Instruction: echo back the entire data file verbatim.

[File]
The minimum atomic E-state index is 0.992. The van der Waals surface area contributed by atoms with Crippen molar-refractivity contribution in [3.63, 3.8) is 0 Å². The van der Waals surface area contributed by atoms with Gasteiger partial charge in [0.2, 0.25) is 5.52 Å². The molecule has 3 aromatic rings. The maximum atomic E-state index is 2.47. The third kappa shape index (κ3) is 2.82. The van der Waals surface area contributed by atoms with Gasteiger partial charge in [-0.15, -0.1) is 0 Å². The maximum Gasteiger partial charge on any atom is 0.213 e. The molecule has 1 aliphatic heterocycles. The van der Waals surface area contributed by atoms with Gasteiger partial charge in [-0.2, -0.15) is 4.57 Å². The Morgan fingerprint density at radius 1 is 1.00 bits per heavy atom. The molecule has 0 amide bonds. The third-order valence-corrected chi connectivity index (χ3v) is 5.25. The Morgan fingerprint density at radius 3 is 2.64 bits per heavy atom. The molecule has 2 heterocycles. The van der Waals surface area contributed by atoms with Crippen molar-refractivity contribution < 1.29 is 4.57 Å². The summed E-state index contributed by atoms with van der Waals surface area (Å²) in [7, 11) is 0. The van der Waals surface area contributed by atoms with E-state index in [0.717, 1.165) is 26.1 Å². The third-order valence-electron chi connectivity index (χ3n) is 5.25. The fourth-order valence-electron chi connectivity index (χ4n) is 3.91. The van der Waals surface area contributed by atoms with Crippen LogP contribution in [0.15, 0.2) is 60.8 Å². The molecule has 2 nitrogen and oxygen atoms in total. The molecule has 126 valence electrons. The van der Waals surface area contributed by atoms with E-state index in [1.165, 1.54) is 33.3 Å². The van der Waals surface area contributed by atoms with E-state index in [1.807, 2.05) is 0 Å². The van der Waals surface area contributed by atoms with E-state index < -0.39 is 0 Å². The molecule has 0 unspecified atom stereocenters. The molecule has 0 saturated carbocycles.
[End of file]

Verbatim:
The minimum atomic E-state index is 0.992. The van der Waals surface area contributed by atoms with Crippen molar-refractivity contribution in [3.63, 3.8) is 0 Å². The van der Waals surface area contributed by atoms with Gasteiger partial charge in [0.2, 0.25) is 5.52 Å². The molecule has 3 aromatic rings. The maximum atomic E-state index is 2.47. The third kappa shape index (κ3) is 2.82. The van der Waals surface area contributed by atoms with Gasteiger partial charge in [-0.15, -0.1) is 0 Å². The maximum Gasteiger partial charge on any atom is 0.213 e. The molecule has 1 aliphatic heterocycles. The van der Waals surface area contributed by atoms with Gasteiger partial charge in [-0.2, -0.15) is 4.57 Å². The Morgan fingerprint density at radius 1 is 1.00 bits per heavy atom. The molecule has 0 amide bonds. The third-order valence-corrected chi connectivity index (χ3v) is 5.25. The Morgan fingerprint density at radius 3 is 2.64 bits per heavy atom. The molecule has 2 heterocycles. The van der Waals surface area contributed by atoms with Crippen molar-refractivity contribution < 1.29 is 4.57 Å². The summed E-state index contributed by atoms with van der Waals surface area (Å²) in [7, 11) is 0. The van der Waals surface area contributed by atoms with E-state index in [0.717, 1.165) is 26.1 Å². The third-order valence-electron chi connectivity index (χ3n) is 5.25. The fourth-order valence-electron chi connectivity index (χ4n) is 3.91. The van der Waals surface area contributed by atoms with Crippen LogP contribution in [0.15, 0.2) is 60.8 Å². The molecule has 2 nitrogen and oxygen atoms in total. The molecule has 126 valence electrons. The van der Waals surface area contributed by atoms with E-state index in [1.165, 1.54) is 33.3 Å². The van der Waals surface area contributed by atoms with E-state index in [1.807, 2.05) is 0 Å². The van der Waals surface area contributed by atoms with E-state index < -0.39 is 0 Å². The molecule has 0 unspecified atom stereocenters. The molecule has 0 saturated carbocycles.